I am a huge sucker for aesthetics. Recently I purchased some milk from St. Benoit creamery, i.e. the most expensive milk I’ve had in my life because I liked the packaging of the bottle and had heard good things from other foodies.
Thankfully, St. Benoit lived up to the hype. The milk, which is sold in reusable glass bottles, is not only organic, but comes from pasture-raised cows in Sonoma Country, CA. The milk is incredibly creamy (their milk has more fat than regular milk), delicious and local– and definitely worth the premium price.
But I digress. After I purchased my Clarisonic, I started to become more interested in skin care. I realized that in order to more effectively use my incredibly expensive face brush, I should probably invest in a soap for my face that’s not Dr. Bronner’s. No hate on their products, but their castille soap is really not meant to be used with with a pulsating brush on your face. And so I went on a quest to find a new skin cleanser.
One of the things that immediately came to mind was Glossier. I loooved their Instagram feed, and all the cool girls seemed to be using their products. And I loved their packaging. But I just couldn’t bring myself to shell out $80 for their starter set, so I stayed on Instagram as an admirer.
I remember feeling frustrated I could find what seemed to be no “honest” reviews of their products. All the It Girl blogs spoke glowingly of Glossier, and big name sites just churned out the same uninformative reviews of their products. I also got the sense that it was somewhat uncool to speak poorly of Glossier as there were so few critical reviews. This led me to delay my purchase more, and to be deeply suspicious of how hyped their products were. But after I stumbled upon a discount code from some rando girl, I decided to make the plunge and try their Phase 1 set, and write an honest non-sponsored review.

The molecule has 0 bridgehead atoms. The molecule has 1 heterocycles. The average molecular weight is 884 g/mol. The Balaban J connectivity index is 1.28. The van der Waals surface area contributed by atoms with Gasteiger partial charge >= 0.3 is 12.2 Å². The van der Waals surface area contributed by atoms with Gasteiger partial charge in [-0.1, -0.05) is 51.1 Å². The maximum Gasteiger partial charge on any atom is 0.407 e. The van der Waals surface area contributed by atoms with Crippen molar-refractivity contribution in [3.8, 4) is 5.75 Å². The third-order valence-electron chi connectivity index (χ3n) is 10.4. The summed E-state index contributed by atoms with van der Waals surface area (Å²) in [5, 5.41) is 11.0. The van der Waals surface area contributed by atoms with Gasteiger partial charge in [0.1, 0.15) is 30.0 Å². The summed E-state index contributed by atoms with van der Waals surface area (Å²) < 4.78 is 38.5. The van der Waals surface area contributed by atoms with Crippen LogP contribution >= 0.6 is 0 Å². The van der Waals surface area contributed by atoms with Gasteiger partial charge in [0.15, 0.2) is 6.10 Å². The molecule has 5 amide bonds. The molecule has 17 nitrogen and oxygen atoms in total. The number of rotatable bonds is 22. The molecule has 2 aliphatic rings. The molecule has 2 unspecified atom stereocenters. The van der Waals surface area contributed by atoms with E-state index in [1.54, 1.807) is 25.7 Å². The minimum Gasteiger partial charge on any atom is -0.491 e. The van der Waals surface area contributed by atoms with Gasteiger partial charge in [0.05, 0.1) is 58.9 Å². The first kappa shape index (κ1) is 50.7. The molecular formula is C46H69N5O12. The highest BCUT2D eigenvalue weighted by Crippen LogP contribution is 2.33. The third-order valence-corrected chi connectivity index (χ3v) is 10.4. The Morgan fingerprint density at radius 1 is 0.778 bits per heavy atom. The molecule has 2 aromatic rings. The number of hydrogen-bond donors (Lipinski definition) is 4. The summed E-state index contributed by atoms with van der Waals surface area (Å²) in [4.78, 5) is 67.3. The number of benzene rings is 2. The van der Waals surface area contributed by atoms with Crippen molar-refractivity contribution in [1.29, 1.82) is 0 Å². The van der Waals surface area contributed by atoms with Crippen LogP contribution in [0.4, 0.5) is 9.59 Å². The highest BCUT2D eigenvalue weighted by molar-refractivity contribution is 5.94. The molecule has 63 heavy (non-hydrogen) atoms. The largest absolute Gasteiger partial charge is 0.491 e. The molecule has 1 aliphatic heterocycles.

Just as a disclaimer, while I did receive a 20% discount on my Phase 1 set (due to me using a random girl’s referral code), this is in no way a post sponsored by Glossier. This is the real, skeptical thing.
For the uninitiated, a well-read style blog, Into the Gloss, created their own line of skincare and makeup products– Glossier. Their website is super cute and kitschy, and there is an emphasis on “dewy”, “glowing” and “your skin, but better.” The product I tried was the newest iteration of their “Phase 1 Set”, which is supposed to be a basic foundation to a skin care routine. It includes a cleanser (Milky Jelly Cleanser), priming moisturizer, general moisturizer/balm (called “balm dot com”) and a “skin tint”.
- shipped in a timely fashion
- super cute packaging (+++ points)
- cute pink zip storage bags included for travel
- pack of Glossier stickers was included (slapped a few on my laptop)
In general the first impression of the product was very strong. Glossier carried out their branding through and through, and it’s rare to see a U.S. company emphasize presentation so much. I appreciated this. But as you know, I’m a sucker for design so I tried to stay objective and not get distracted by the packaging. Onto the real contents of the review:
Milky Jelly Cleanser (usually $18)
This is the newest product amongst the four in the set. After a much hyped launch a few months ago, Glossier released a “crowd-sourced” cleanser. It comes in a sturdy bottle and smells faintly of roses. One of its big-deal features is the fact that it can go onto the skin when the skin is dry or wet. You can use the cleanser on wet skin as a normal cleanser, or you can use it on dry skin at the end of the day to “dissolve and remove makeup” off your face.
This was the item I was looking the most excited about, but was somewhat disappointed. While the cleanser has a nice consistency, it doesn’t foam or “bubble” at all, which is actually kind of a problem with a Clarisonic (kind of “gunks up” the brush). It didn’t leave my face feeling as clean or fresh in comparison to my current cleanser, purity.
It is also a very weird and kind of unpleasant sensation to put it onto a dry face, that almost leaves your hands feeling sticky. While it does work very well in removing makeup, the experience in doing so wasn’t ideal. The cleanser however, does not irritate your eyes at all (even if you get a little cleanser in your eye, it doesn’t burn or sting). This is a really nice plus.
But as a cleanser, I was really underwhelmed. Even when using a Clarisonic, it really does not give a “clean” and fresh feeling after use.